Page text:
USC and AAAS/Science convene leading innovators to discuss challenges to US preeminence
MSNBC's Chris Matthews moderates closing discussion at April 11 event in Los Angeles
Washington, DC -- The University of Southern California (USC) and the American Association for the Advancement of Science (AAAS), publisher of the journal Science, will bring together some of the world's most innovative thinkers and futurists on 11 April to raise the nation's awareness of global challenges in science and innovation. The event, held as USC and the journal Science celebrate their 125th anniversaries, addresses potential changes in America's position of global leadership in scientific and technological competitiveness and innovation.
The one-day event, Global Horizons: America's Challenge in Science and Innovation, will take place on Tuesday, 11 April, from 8:00 a.m. to 5:00 p.m. PDT, at the Davidson Conference Center on USC's University Park Campus. The event will include:
- Two panel discussions:
-- Stem Cell Research: Are We Bystanders or Key Players?
-- China and India: New Challengers or Partners?
- A keynote luncheon speech by Raymond Kurzweil, the inventor and futurist, whom Bill Gates calls "the best person I know at predicting the future of artificial intelligence;"
- A closing discussion moderated by Chris Matthews, host of MSNBC's "Hardball with Chris Matthews," that will push the limits of the panel's knowledge, from the biological and social sciences to education and technology to the environment, to help reveal the answers to the questions: Where is science leading us? Where will the next great innovations come from? Who will benefit?
Other featured participants include:
John Seely Brown, former chief scientist of Xerox Corp. and director of its Palo Alto Research Center; co-founder of the Institute for Research on Learning;
Gururaj "Desh" Deshpande, co-founder and chairman of Sycamore Networks, Inc., for whom the Deshpande Center for Technological Innovation at MIT is named;
Peter J. Donovan, developmental biologist and pioneer in stem cell research, University of California, Irvine;
John Harlow, Los Angeles bureau chief, The Sunday Times of London;
Donald B. Kohn, director of the Gene, Immune and Stem Cell Therapy Program at Childrens Hospital Los Angeles and former president of the American Society of Gene Therapy;
Robert Lawrence Kuhn, an international investment banker and corporate strategist with extensive activities and relationships in China; a scientist and scholar with a doctorate in anatomy; and the author or editor of 25 books;
Alan I. Leshner, AAAS chief executive officer and executive publisher of the journal Science;
Rosie Mestel, deputy editor of the health section, Los Angeles Times, who has a doctorate in genetics;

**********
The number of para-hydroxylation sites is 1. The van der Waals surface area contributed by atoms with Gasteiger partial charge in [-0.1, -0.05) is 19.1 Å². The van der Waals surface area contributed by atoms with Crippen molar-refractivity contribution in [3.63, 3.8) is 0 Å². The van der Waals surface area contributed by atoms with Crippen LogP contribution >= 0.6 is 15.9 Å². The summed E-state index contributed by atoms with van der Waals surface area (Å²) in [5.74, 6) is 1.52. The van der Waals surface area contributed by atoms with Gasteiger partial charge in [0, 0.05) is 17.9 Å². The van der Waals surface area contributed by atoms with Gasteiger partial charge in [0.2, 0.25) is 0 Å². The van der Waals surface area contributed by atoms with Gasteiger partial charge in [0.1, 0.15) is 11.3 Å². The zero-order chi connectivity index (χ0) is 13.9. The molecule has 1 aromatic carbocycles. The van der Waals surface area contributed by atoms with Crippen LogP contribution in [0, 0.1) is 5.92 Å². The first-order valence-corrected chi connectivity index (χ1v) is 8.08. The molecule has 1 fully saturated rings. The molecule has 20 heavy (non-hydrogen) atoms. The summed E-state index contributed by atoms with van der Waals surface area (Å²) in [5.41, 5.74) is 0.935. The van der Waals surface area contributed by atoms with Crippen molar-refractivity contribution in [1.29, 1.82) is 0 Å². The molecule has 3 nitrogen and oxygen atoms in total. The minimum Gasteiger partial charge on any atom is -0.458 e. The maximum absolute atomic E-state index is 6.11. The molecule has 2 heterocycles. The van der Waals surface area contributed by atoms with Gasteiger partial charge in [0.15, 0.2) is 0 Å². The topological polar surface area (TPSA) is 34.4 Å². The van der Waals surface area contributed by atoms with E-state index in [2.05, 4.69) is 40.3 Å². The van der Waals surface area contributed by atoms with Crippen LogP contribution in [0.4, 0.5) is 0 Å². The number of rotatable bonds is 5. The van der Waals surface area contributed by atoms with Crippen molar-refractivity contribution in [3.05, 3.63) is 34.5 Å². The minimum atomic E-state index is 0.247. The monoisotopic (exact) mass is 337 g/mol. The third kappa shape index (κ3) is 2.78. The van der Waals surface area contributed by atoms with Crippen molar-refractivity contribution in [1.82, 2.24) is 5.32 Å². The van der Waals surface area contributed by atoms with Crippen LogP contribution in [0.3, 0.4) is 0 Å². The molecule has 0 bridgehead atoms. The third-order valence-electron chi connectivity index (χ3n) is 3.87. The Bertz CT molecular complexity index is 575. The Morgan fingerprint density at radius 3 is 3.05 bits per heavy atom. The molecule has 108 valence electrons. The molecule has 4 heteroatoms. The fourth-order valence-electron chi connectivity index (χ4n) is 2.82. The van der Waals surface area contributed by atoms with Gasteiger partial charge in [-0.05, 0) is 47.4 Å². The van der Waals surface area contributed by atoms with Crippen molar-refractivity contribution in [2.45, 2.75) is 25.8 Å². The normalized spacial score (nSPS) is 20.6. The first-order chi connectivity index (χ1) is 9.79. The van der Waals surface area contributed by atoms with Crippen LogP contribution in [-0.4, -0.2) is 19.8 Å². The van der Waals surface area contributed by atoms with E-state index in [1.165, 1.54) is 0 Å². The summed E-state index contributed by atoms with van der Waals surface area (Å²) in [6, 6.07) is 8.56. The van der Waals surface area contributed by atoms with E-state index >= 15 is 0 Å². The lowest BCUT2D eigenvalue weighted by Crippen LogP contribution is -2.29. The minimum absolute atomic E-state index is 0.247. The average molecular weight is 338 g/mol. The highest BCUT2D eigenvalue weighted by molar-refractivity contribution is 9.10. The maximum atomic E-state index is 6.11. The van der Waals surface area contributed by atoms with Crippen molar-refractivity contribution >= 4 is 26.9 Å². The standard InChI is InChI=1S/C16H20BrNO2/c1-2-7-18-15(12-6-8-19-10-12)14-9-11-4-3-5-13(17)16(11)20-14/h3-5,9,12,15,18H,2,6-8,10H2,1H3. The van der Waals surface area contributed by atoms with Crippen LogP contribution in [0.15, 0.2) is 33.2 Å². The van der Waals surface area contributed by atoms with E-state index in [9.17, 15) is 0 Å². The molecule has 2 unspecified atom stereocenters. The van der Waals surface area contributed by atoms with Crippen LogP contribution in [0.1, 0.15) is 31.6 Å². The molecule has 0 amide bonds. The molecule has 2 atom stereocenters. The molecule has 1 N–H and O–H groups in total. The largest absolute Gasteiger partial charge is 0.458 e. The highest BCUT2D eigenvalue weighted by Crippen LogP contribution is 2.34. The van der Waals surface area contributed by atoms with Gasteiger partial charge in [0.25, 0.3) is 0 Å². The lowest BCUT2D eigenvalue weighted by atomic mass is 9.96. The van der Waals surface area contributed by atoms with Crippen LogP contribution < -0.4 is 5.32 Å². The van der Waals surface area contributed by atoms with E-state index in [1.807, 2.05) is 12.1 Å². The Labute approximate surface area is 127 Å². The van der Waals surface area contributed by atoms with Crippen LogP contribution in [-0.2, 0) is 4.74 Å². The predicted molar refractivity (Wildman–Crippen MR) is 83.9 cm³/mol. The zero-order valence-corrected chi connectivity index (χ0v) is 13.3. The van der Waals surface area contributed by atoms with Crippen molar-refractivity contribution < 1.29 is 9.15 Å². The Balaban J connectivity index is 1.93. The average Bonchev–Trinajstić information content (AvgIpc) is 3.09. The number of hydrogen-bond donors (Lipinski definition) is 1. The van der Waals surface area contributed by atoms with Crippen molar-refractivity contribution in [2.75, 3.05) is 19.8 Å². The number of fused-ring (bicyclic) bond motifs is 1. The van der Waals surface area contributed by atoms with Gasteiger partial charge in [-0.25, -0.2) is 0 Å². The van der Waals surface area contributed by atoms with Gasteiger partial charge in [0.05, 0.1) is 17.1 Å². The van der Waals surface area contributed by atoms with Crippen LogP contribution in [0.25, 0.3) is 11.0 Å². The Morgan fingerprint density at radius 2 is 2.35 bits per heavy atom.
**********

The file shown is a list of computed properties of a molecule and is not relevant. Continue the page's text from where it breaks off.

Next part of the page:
George A. Olah, recipient of the Nobel Prize in Chemistry;
Martin F. Pera, director of the USC Center for Stem Cell and Regenerative Medicine and former director of Embryonic Stem Cell Research at the Australian Stem Cell Center;
Steven B. Sample, president of USC, an inventor and a member of the National Academy of Engineering;
Mangalam Srinivasan, a fellow of Harvard University, former adviser to Indian Prime Minister Indira Gandhi, and a member of the Board of Directors of Satyam Computer Services Ltd., one of the largest global information technology services and software corporations;
Andrew Viterbi, co-founder of Qualcomm Inc., a developer and manufacturer of mobile satellite communications and digital wireless telephony.
An agenda is available at www.usc.edu/conference125. The event is being held in response to a broad consensus that the United States must strengthen research and ensure that Americans are able to compete in a global economy where success is tightly tied to an ability to learn, invent and adapt to new ideas.
The University of Southern California is a major center for scientific research. With a total of $420 million of funded research in 2005, it ranks among the Top 10 private research universities in the United States. USC's scientific research is spread primarily across the College of Letters, Arts and Sciences; the Graduate School; the Keck School of Medicine; the Viterbi School of Engineering; the Davis School of Gerontology, and the Schools of Pharmacy and Dentistry. Located in Los Angeles and on the Pacific Rim, USC plays a particularly prominent role internationally, with more foreign students than any other American university.
The American Association for the Advancement of Science (AAAS) is the world’s largest general scientific society, and publisher of the journal, Science (www.sciencemag.org). AAAS was founded in 1848, and serves 262 affiliated societies and academies of science, reaching 10 million individuals. Science has the largest paid circulation of any peer-reviewed general science journal in the world, with an estimated total readership of 1 million. The non-profit AAAS (www.aaas.org) is open to all and fulfills its mission to “advance science and serve society” through initiatives in science policy; international programs; science education; and more. For the latest research news, log onto EurekAlert!, www.eurekalert.org, the premier science-news Web site, a service of AAAS.
For additional information on this event or to attend, please contact Beth Olsen at Goodman Media International at 212-576-2700 x243 or email@example.com.
By John M. Grohol, Psy.D. on
21 Feb 2009
Published on PsychCentral.com. All rights reserved.
We teach people how to remember, we never teach them how to grow.
-- Oscar Wilde